Think about how granite blocks become sand at the sea’s surf.
In other terms: This means a Taoist leads a life with low stress. It has been shown in studies that stress is a major factor that contributes towards premature aging effects. A Taoist life style concentrates on good humor and low stress.
The sixth secret to Taoist Longevity is having a spiritual practice.
We are more than a mind and body. A person is a trinity of mind, body and spirit. Spirit is uniquely defined within the actions of our living. More importantly, a spiritual practice keeps both the mind and body in balance with each other. Consider this the practice with which a person finds peace with their nature. All Taoist’s have a healthy, vibrant spiritual practice.
A Spiritual practice is a combination of intent within actions and the exploration of mysteries of our life. No one set practice exists for this. Each person needs to define and refine over time their own practice. If a person is to live a long life, then it helps to have a reason to do so. A spiritual practice provides motivation for enjoying a longer happier life.
This is where the different forms of Taoism diverge from each other. Many variations of Taoism exist with different established spiritual practices. This is not a matter of just differentiating between the religious forms of Taoism or philosophical forms. It’s a more fundamental process of how a person finds completion of place relative to the larger world, be it a science, philosophy, magic or religion. I find it interesting that many different forms of Taoism exist and the difference comes down to this predefined blend of science, philosophy, magic and religion which forms the baseline for each Taoist school of thought.
The interesting thing is that all schools of Taoism agree upon the nature of the Tao. So despite the differences between the schools of thought within Taoism, I personally have witnessed Taoists having a great respect for each other’s differences in spiritual practice. All schools of Taoism are unified by being a practice of acceptance of the Tao.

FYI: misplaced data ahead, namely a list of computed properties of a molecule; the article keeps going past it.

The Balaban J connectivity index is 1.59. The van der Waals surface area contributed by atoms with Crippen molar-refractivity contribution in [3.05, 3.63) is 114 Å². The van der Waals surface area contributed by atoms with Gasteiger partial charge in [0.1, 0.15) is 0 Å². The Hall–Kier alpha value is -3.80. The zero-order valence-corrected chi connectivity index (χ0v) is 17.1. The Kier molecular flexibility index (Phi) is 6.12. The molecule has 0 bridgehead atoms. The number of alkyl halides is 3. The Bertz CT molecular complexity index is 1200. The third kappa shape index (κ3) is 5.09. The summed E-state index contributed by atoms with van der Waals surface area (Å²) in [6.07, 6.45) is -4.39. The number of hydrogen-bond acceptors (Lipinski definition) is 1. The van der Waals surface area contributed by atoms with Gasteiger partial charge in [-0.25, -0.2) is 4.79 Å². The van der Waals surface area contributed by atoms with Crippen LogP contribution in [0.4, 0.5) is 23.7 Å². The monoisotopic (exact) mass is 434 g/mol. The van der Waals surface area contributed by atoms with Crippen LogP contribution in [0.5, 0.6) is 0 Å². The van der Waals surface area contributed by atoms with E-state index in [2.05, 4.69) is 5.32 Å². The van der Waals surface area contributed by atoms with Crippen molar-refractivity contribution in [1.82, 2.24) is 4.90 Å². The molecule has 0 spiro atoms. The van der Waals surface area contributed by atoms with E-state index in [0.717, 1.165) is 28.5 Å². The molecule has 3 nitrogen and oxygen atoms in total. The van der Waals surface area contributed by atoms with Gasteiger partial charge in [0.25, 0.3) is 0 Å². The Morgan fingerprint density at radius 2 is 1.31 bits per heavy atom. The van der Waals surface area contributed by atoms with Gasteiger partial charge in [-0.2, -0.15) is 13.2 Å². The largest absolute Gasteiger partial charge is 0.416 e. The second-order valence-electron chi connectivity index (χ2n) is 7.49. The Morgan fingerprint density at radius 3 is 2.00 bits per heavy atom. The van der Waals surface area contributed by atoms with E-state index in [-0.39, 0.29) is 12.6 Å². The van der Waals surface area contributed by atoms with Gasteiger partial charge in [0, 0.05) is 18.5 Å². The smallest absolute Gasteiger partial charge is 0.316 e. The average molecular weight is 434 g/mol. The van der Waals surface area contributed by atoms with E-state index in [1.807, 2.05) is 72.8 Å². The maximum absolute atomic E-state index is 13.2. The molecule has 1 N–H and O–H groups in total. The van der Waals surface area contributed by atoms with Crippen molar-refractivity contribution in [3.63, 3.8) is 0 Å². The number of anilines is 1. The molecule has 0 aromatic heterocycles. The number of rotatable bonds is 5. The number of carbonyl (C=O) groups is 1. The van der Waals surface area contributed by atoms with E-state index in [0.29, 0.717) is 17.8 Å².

The seventh secret to Taoist Longevity is to avoid addiction.
Addiction is a process of self destruction. Described in Taoist terms: it’s redefining the empty space with something external to your nature. In Taoist terms: To live, is to live as yourself. While some addictive substances could seemingly solve problems (such as drugs to shift the mind’s balance to fit a social norm), or electronic plug-in lifestyles to help pass the time and a difficult days burdens (such as televised living day to day to month to year to the grave), in the end all addictions erase a person’s unique nature.
If you live 100 years and only watched television: have you lived at all?
If you drink yourself dead at 50: have you really lived anything except an alcoholic haze?
Does removing insanity create masterpieces of vision that society would never dare to create: such as Van Gogh’s starry night?
To live a long life: is to live it as yourself. Life is not about being easy. Life is a challenge and the struggle is an edge which defines our shape. Being tempted by various addictions could appear as a path to make life less difficult, however, all addictions are a dead end in a Taoist’s path of life. Taoism above all else, is a practice that embraces living life.
The eighth secret to Taoist Longevity must be kept a secret.